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Poem by Francis Beaumont
To My Friend Mr. John Fletcher, upon His Faithful Sheperdess
I know too well, that, no more than the man, That travels through the burning desarts, can, When he is beaten with the raging sun, Half-smother'd with the dust, have power to run From a cool river, which himself doth find, Ere he be slaked; no more can he, whose mind Joys in the Muses hold from that delight, When Nature and his full thoughts bid him write. Yet wish I those, whom I for friends have known, To sing their thoughts to no ears but their own. Why should the man, whose wit ne'er had a stain, Upon the public stage present his vein, And make a thousand men in judgment sit, To call in question his undoubted wit, Scarce two of which can understand the laws Which they should judge by, nor the, party's cause? Among the rout, there is not one that hath In his own censure an explicit faith; One company, knowing they judgment lack, Ground their belief onthe next man in black; Others, on him that makes signs, and is mute; Some like, as he does in the fairest suit; He, as his mistress doth; and she, by chance; Nor want there those, who, as the boy doth dance Between the acts, will censure the whole play; Some like if the wax-lights be new that day; But multitudes there are, whose judgment goes Headlong according to the actors' clothes. For this, these public things and I agree So ill, that, but to do a right to thee, I had not been persuaded to have hurl'd These few ill-spoken lines into the world; Both to be read and censured of by those Whose very reading makes verse senseless prose; Such as must spend above an hour to spell A challenge on a post, to know it well. But since it was thy hap to throw away Much wit, for which the people did not pay, Because they saw it not, I not dislike This second publication, which may strike Their conisciences, to see the thing they scorn'd, To he with so much wit and art adorn'd. Besides, one 'vantage more in this I see, Your censurers must have the quality Of reading, which I am afraid is more Than half your shrewdest judges had before.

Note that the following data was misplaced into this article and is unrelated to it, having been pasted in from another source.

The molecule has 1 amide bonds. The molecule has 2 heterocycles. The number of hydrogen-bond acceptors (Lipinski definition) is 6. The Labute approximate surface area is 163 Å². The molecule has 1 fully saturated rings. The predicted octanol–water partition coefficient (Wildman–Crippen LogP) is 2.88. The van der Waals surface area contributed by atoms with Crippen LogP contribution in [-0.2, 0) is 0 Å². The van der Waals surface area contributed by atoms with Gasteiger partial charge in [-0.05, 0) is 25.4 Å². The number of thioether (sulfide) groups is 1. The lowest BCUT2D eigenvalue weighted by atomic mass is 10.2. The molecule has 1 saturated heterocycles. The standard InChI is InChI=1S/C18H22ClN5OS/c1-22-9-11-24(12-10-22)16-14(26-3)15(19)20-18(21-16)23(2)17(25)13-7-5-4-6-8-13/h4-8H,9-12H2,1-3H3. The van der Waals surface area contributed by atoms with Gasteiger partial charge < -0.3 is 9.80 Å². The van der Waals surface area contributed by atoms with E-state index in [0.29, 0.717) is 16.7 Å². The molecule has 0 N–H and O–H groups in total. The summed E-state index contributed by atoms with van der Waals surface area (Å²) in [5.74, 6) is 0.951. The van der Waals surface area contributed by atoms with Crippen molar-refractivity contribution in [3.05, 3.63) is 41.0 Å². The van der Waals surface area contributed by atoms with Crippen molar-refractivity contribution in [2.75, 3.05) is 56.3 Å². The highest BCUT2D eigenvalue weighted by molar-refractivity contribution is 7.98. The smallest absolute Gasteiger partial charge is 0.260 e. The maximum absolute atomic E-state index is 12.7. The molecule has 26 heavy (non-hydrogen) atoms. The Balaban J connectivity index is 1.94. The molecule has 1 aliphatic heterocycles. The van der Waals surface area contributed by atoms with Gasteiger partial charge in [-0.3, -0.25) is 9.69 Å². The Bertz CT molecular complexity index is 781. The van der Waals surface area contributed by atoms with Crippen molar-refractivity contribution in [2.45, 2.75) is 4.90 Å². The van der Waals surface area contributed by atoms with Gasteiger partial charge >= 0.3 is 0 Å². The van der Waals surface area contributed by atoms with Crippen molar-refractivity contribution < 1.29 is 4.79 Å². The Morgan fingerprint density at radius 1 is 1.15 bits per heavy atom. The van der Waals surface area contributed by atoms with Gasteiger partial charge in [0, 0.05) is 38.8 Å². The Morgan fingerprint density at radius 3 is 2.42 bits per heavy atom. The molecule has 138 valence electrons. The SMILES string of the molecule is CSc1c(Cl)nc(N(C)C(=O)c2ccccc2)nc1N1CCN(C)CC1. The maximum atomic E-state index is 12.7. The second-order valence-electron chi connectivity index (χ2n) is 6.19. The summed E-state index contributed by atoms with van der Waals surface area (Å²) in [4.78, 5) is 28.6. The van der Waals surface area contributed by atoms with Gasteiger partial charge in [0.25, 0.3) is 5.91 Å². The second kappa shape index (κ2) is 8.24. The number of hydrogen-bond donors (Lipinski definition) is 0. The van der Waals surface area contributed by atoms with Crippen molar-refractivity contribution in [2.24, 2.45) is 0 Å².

Francis Beaumont's other poems:
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